Besides the fact that not everyone may feel it, I believe everyone needs to know purpose in the work. From my experience working with individuals to shed conscious light on core values, I’ve seen two basic camps when it comes to the value of purpose. There are those who when clear on vision and/or direction bring a natural propensity of purpose to the process of work before them. Then there are those who have an innate drive to more fully understand purpose as the motivation for any action. I warm at the fire of the latter.
The modern world, with its prodigious growth of complexity, weighs incomparably more heavily upon the shoulders of our generation than did the ancient world upon the shoulders of our forebears. Have you never felt that this added load needs to be compensated for by an added passion, a new sense of purpose? To my mind, this is what is “providentially” arising to sustain our courage−the hope, the belief that some immense fulfillment lies ahead of us. −Pierre Teilhard de Chardin
Work: A Laboratory for Love
In the essay on Love I talked about the message I was about to send some of the individuals I’ve been privileged to work with through the last 17 years. I’m well into that process and hearing back from some of them as I write this essay. In each message I shared my hope of impact, that each one with whom I’ve worked has felt the power of desire and intent, their own desire and intent as a leader and what I have desired and intended for them from the beginning: that each one embrace the power of who they are as they lovingly lead others to their own authentic confidence, while acting on their own Trueness. And I certainly want to believe that my mission, to work with leaders like them for the sake of more love and abundance in the workplace, has helped them to make their impact.
Here is part of a response from one of the message recipients:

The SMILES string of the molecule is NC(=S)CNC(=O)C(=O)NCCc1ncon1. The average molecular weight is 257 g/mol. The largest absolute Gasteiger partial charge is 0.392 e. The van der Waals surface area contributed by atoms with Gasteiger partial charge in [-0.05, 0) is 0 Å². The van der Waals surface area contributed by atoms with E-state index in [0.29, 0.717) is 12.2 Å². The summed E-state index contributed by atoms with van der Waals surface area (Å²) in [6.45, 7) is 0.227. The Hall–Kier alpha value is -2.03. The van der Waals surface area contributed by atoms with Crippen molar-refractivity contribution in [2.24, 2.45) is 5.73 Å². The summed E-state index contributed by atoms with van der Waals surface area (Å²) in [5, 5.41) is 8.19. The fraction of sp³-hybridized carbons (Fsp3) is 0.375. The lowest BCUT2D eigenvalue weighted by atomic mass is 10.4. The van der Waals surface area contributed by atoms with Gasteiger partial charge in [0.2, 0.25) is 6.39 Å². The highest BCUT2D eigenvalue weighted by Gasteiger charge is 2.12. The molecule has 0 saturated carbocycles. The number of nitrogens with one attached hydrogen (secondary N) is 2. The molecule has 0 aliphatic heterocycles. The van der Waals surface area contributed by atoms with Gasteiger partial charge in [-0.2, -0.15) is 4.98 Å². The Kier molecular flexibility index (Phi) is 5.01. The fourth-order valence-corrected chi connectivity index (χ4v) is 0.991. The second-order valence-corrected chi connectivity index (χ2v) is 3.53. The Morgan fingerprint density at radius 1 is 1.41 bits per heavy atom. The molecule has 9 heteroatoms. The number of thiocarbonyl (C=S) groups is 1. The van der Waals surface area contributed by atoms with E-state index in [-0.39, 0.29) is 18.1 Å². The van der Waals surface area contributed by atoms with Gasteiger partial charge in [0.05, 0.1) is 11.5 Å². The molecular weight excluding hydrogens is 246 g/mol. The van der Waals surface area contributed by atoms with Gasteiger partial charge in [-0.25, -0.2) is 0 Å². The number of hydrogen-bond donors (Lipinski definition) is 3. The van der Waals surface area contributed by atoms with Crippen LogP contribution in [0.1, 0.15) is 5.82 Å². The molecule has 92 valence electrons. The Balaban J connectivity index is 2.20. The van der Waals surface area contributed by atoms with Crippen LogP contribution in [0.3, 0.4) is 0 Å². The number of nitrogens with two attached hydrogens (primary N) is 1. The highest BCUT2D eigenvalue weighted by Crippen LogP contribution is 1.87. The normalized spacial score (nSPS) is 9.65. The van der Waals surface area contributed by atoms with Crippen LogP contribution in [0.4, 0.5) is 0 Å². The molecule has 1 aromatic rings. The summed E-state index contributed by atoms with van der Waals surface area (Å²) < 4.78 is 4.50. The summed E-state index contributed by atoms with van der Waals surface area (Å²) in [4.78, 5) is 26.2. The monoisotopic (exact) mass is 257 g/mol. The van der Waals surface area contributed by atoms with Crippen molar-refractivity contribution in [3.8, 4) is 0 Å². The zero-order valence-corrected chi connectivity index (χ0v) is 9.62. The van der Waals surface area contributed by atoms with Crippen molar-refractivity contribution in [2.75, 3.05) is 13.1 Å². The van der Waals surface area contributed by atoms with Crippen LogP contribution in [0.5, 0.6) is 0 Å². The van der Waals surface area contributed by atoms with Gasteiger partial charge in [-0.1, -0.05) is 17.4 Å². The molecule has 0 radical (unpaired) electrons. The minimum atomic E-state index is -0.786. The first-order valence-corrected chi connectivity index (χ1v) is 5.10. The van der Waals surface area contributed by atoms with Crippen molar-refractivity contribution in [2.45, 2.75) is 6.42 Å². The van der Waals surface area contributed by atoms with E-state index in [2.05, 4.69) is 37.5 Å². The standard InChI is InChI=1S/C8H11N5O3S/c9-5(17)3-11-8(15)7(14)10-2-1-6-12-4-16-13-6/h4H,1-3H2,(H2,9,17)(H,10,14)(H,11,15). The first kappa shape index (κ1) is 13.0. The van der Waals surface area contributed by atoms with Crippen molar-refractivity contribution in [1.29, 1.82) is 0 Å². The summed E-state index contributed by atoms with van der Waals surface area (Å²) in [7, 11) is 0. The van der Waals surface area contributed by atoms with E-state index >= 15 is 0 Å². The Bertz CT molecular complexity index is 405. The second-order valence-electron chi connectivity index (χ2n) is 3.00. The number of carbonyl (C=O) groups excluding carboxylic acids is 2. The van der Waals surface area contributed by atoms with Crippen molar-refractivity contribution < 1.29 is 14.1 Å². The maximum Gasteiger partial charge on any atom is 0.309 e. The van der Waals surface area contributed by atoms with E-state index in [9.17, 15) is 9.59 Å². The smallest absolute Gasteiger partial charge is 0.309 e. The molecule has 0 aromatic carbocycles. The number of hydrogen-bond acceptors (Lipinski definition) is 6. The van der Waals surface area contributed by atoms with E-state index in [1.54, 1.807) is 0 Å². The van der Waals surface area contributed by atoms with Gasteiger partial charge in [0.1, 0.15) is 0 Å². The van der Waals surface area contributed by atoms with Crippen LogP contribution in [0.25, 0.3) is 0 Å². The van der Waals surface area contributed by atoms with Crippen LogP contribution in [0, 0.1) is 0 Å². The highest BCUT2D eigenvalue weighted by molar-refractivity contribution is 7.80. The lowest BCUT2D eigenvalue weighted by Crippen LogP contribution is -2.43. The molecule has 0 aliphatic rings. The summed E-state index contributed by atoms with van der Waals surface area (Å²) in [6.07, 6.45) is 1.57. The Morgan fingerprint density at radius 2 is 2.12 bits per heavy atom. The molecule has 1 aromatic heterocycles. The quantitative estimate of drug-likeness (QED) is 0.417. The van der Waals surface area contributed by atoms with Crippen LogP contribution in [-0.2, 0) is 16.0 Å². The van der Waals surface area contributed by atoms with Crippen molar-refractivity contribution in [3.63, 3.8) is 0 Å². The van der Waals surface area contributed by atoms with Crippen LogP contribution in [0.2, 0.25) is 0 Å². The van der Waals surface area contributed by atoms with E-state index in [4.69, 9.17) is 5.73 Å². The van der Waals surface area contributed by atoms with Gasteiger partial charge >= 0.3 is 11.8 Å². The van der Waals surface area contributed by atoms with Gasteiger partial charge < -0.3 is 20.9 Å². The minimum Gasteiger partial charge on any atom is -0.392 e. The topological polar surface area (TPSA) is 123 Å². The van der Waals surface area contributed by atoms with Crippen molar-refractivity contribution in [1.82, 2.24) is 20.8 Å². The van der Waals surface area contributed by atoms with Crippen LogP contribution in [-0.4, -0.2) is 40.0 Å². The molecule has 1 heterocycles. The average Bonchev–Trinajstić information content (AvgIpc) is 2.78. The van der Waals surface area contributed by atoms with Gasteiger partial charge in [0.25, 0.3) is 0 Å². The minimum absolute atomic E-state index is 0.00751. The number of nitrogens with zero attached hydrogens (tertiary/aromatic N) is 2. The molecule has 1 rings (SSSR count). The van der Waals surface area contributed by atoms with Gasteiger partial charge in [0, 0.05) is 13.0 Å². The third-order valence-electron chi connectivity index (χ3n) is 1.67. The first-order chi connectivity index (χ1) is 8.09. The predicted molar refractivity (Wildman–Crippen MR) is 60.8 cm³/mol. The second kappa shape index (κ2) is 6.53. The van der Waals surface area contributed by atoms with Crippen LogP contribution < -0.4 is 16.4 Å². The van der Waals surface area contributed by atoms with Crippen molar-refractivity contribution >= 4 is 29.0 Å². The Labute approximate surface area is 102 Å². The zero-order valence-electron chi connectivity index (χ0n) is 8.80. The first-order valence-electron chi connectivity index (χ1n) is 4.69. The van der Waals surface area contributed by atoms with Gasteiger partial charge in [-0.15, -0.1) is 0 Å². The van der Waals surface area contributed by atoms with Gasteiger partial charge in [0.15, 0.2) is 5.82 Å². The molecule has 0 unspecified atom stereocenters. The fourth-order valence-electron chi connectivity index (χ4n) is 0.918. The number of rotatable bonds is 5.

When I put [him] in charge of his team, he asked me what he needed to succeed. I told him to work hard, to be disciplined and to bring passion to his work. I also told him to respect his people and to love his people. If he did that, I told him, your people will walk through fire for you. As I look back over my career and my life, I see that inherent truth with blinding clarity. −Steve
Through the years, my evolved belief about work, and love for a work and love in the work, may be my own personal brand of optimism; a protective position pulling me out of the dark valleys and grounding me at the peaks, keeping me safe from the cliff edge of hubris. This I know; developing love in a work, seeing purpose in the energy expended, and learning what it looks like to love those with whom I’ve worked, has sustained and held me for many years.
So when writing the essay on Love, why did my words gravitate to the work experience? I’ve experienced great love throughout my personal life, knowing unconditional love from so many wonderful spirits. I entered the realm of work knowing the grace of what it means to be loved, and the enthusiasm from within that feeds on such graceful love. From early on then, I wanted to learn my place in the work world; learning to stand confidently in the bright blend of purpose and love. Through a purposeful, and then passionate, approach to work, I knew others simply needed my love.
Teilhard de Chardin, Pierre.. The Future of Man. New York: Image Books-Doubleday, 1964.